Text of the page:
The language also referred to by some as “Twi” is spoken in Ghana by 58% of the population.
It’s not only in Ghana that “Twi” or “Akan” is spoken. In neighboring Ivory Coast a significant number of people speak the language.
Around 30% of Ivorians speak the language, but there is limited material online in the language.
That means those who are proficient in the language don’t have access to vital information in their language online.
Wikipedia has huge amount of information about people, places, and events among others mainly in English.
The initiative to get articles translated into the Akan language seems crucial in making information accessible in local Ghanaian languages.
On Saturday over a dozen young people from various fields but serving as volunteers gathered in Accra to begin the first session of translation.
The participants were taught how to use a tool called Content Translator on Wikipedia to translate the English pages into Twi.
“The edit-a-thon workshop” as the organizers called it is to be replicated in April and May this year as well.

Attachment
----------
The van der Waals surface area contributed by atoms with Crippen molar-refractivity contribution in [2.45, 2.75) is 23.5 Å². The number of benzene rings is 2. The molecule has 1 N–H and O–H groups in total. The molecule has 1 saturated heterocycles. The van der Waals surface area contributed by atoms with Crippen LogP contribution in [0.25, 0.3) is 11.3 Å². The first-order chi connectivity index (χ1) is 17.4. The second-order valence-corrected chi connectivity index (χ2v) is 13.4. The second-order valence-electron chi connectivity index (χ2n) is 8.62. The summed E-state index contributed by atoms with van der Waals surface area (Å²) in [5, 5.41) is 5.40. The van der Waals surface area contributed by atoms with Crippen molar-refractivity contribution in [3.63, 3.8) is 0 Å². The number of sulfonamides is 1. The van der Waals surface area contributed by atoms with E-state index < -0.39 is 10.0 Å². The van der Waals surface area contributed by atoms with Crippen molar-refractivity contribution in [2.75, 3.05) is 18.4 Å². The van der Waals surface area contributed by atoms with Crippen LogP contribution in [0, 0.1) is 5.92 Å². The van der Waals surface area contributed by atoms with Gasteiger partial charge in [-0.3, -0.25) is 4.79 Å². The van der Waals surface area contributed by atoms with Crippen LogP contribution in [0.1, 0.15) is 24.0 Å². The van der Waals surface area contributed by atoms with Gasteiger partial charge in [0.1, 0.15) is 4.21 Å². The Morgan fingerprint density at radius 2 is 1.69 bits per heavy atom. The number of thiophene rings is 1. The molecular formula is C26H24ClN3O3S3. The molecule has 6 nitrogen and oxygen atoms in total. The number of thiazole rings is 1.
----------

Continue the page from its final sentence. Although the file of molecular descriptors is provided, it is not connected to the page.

Organizers hope to get more young people joining this movement to promote the local Ghanaian languages.
This project is the initiative of the Global Open Initiative Foundation with support from the Wikimedia Foundation.
Pan-African Digital news brand, Africa Feeds Media Limited and Linux Accra User Group also supported the initiative.
The Global Open Initiative is made up of young people pushing for the “visibility of open access material, information and data”.
The group hopes this helps to solve many of the problems in modern African societies.
Making Wikipedia accessible
Organizers of the “Twi Wikipedia Tanslatathon project” say they want to “make Wikipedia accessible to people who can only speak and write in Twi.”
“We intend to use this project to recruit new editors and users of the Twi Wikipedia. We believe projects like these which help increase more online content in Twi could lead to the standardization of the Twi language,” a statement from the group said.
Next for the group according to the coordinator of the workshop, Zita Ursula Zage is to hold similar translation sessions in other Ghanaian local languages.
“The initiation and success of this project will motivate others to organize similar projects focusing on other Ghanaian languages like Ewe, Ga, Dagomba, etc,” she said.
For some of the participants it was revealing for them to join the movement with one telling Africa Feeds “I want Twi to reach the international stage”.